- The Washington Times - Wednesday, March 7, 2001

Cultural terrorism

"The great Buddhas of Bamiyan, now being pulverized by the fanatical Taliban regime in Afghanistan, have gazed across a valley high in the Hindu Kush mountains for more than a millennium and a half. Carved into the cliff-face … they have been rightly described as wonders of the ancient world… .

"These universal treasures are now being attacked with rockets and artillery at the behest of Mullah Omar, the de facto head of the Taliban regime that controls most of Afghanistan. This explicit official order for destruction makes the assault arguably the worst case of cultural terrorism this century, one that should make historians and lovers of art wish there were a vigorous form of 'archaeological intervention' available, along the lines of international humanitarian intervention… .

"Unfortunately, while the rocketing of the Buddhas of Bamiyan is the worst, it is neither the first nor the only recent attack on Afghanistan's once-rich cultural heritage. The [1979 Soviet] invasion … allowed widespread looting of archaeological sites to supply the art markets of the West."

Norman Hammond, writing on "Cultural Terrorism," in Monday's Wall Street Journal

Rosie's closet?

"Has Rosie O'Donnell been outed by New York magazine? …

"O'Donnell 'regularly regales her viewers with personal tidbits about her children and her home … but she never mentions the woman who constantly appears at her side in public,' an essay in the magazine asserts… .

"New York editor-in-chief Caroline Miller denies any outing. 'The fact that Rosie is gay has been written about extensively in the tabloid press and, to our knowledge, she has never complained about that… . The piece is … a reflection on how reporters censor what they know, and often what much of the public already knows, when it comes to covering gay celebrities.' …

"O'Donnell's spokeswoman says that Rosie and her girlfriend 'never hide away. Rosie's sexuality has never been important to her and it's not going to be now. I don't think it's important to her public. She is what she is.' "

from "Life Thru Rosie-Colored Glasses" in Friday's New York Daily News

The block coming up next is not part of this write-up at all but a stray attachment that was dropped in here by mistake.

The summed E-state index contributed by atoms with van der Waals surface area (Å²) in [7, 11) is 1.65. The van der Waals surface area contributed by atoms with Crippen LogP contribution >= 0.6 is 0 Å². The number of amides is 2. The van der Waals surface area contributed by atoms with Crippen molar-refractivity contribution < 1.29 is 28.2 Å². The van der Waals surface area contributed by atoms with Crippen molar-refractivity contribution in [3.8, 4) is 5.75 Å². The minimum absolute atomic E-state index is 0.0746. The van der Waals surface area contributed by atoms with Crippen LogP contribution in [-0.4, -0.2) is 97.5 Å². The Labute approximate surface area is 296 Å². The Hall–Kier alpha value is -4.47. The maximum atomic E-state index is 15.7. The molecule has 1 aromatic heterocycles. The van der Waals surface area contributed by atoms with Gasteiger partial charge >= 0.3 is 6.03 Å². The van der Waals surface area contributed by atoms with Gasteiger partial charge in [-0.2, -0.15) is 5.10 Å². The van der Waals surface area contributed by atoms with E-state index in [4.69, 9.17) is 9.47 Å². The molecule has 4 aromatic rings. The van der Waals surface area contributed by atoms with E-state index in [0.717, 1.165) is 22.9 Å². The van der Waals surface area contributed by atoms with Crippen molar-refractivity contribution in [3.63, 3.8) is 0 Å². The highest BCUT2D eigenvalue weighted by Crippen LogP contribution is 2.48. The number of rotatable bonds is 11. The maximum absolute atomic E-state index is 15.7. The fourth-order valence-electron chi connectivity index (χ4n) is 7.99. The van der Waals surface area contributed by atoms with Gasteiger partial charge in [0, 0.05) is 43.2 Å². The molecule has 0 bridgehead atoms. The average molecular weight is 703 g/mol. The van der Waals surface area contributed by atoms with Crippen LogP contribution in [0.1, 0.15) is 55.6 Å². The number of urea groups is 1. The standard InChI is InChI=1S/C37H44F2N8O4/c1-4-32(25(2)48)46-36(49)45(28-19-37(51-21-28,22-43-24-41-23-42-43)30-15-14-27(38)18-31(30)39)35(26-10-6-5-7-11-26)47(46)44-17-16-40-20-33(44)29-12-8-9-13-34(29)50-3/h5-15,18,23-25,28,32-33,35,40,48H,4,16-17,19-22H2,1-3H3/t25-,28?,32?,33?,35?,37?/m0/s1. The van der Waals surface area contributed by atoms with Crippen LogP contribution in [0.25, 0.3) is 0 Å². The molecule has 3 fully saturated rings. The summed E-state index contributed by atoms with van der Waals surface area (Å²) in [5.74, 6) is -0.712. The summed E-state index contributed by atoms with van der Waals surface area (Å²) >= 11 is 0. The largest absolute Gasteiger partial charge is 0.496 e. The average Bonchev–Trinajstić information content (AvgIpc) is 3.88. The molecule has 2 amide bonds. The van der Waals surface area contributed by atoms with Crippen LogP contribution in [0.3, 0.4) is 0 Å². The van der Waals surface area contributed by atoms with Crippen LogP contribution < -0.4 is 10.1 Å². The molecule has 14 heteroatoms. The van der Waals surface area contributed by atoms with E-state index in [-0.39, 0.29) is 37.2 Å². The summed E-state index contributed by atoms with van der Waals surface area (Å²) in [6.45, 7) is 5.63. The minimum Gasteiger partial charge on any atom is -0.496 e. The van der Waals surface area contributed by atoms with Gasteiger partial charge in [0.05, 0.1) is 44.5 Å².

Bye-bye, Barbra

"Barbra Streisand was on TV last month? Didja see it? Neither did I. Nor did anybody else. The blowsy diva's farewell concert … tanked the Fox network's ratings for the February sweeps… . Fox blew off its young viewers and tried to embrace the 'Murder, She Wrote' crowd, whose demographic value to advertisers is roughly akin to the intellectual value of Streisand herself to any discussion more complex than the aesthetic merits of chiffon.

"Good riddance to Barbra Streisand… .

"Streisand is, of course, a political thinker without peer (unless you count squirrels). She is the Leo Strauss of the benighted class. With a half-cocked something to say about everything from environmentalism (it's good) to education (very important), Streisand's drooling pronouncements make those of Alec Baldwin seem nearly enlightened.

"And she is rarely impeded by the distractions banalities like accuracy and truth that temper the arguments of mere mortals… .

"[She] has opined that George W. Bush 'is not smart enough, prepared enough, intellectually curious enough' for his current job. This from a woman … whose own 'intellectual curiosity' drove her to pursue her education all the way through the nosebleed heights of 'honor student' at Erasmus High School in Brooklyn, N.Y… .

"She is anathema not only to conservatives, but also to anyone else who believes that sentient thought ought to be at least a minor element in the work of political persuasion."

Michael Long, writing on "The Bimbo of Tides," Friday in National Review Online at www.nationalreview.com

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